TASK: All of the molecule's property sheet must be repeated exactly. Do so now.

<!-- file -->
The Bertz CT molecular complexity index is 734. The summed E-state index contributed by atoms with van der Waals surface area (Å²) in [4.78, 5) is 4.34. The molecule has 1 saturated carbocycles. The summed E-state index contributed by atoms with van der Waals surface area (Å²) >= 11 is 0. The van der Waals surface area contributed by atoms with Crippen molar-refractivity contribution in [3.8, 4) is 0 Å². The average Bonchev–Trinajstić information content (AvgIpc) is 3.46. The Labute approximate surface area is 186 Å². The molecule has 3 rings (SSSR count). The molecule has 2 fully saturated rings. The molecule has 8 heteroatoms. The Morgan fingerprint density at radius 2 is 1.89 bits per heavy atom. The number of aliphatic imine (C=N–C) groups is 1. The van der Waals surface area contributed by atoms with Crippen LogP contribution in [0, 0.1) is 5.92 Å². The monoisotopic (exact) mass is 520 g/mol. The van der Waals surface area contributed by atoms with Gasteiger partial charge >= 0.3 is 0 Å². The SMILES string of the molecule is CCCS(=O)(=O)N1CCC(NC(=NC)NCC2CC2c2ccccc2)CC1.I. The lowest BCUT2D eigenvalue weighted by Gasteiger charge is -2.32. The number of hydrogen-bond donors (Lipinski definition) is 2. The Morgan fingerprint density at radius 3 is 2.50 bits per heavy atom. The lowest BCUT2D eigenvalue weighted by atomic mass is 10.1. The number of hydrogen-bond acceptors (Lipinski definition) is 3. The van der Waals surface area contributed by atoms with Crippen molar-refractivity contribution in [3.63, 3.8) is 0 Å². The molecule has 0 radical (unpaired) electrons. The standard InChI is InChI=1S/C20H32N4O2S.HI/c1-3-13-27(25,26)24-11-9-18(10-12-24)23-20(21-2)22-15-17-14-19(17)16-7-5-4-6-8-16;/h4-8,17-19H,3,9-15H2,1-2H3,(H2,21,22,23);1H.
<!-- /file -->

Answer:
The Bertz CT molecular complexity index is 734. The summed E-state index contributed by atoms with van der Waals surface area (Å²) in [4.78, 5) is 4.34. The molecule has 1 saturated carbocycles. The summed E-state index contributed by atoms with van der Waals surface area (Å²) >= 11 is 0. The van der Waals surface area contributed by atoms with Crippen molar-refractivity contribution in [3.8, 4) is 0 Å². The average Bonchev–Trinajstić information content (AvgIpc) is 3.46. The Labute approximate surface area is 186 Å². The molecule has 3 rings (SSSR count). The molecule has 2 fully saturated rings. The molecule has 8 heteroatoms. The Morgan fingerprint density at radius 2 is 1.89 bits per heavy atom. The number of aliphatic imine (C=N–C) groups is 1. The van der Waals surface area contributed by atoms with Crippen LogP contribution in [0, 0.1) is 5.92 Å². The monoisotopic (exact) mass is 520 g/mol. The van der Waals surface area contributed by atoms with Gasteiger partial charge >= 0.3 is 0 Å². The SMILES string of the molecule is CCCS(=O)(=O)N1CCC(NC(=NC)NCC2CC2c2ccccc2)CC1.I. The lowest BCUT2D eigenvalue weighted by Gasteiger charge is -2.32. The number of hydrogen-bond donors (Lipinski definition) is 2. The Morgan fingerprint density at radius 3 is 2.50 bits per heavy atom. The lowest BCUT2D eigenvalue weighted by atomic mass is 10.1. The number of hydrogen-bond acceptors (Lipinski definition) is 3. The van der Waals surface area contributed by atoms with Crippen molar-refractivity contribution in [3.63, 3.8) is 0 Å². The molecule has 0 radical (unpaired) electrons. The standard InChI is InChI=1S/C20H32N4O2S.HI/c1-3-13-27(25,26)24-11-9-18(10-12-24)23-20(21-2)22-15-17-14-19(17)16-7-5-4-6-8-16;/h4-8,17-19H,3,9-15H2,1-2H3,(H2,21,22,23);1H.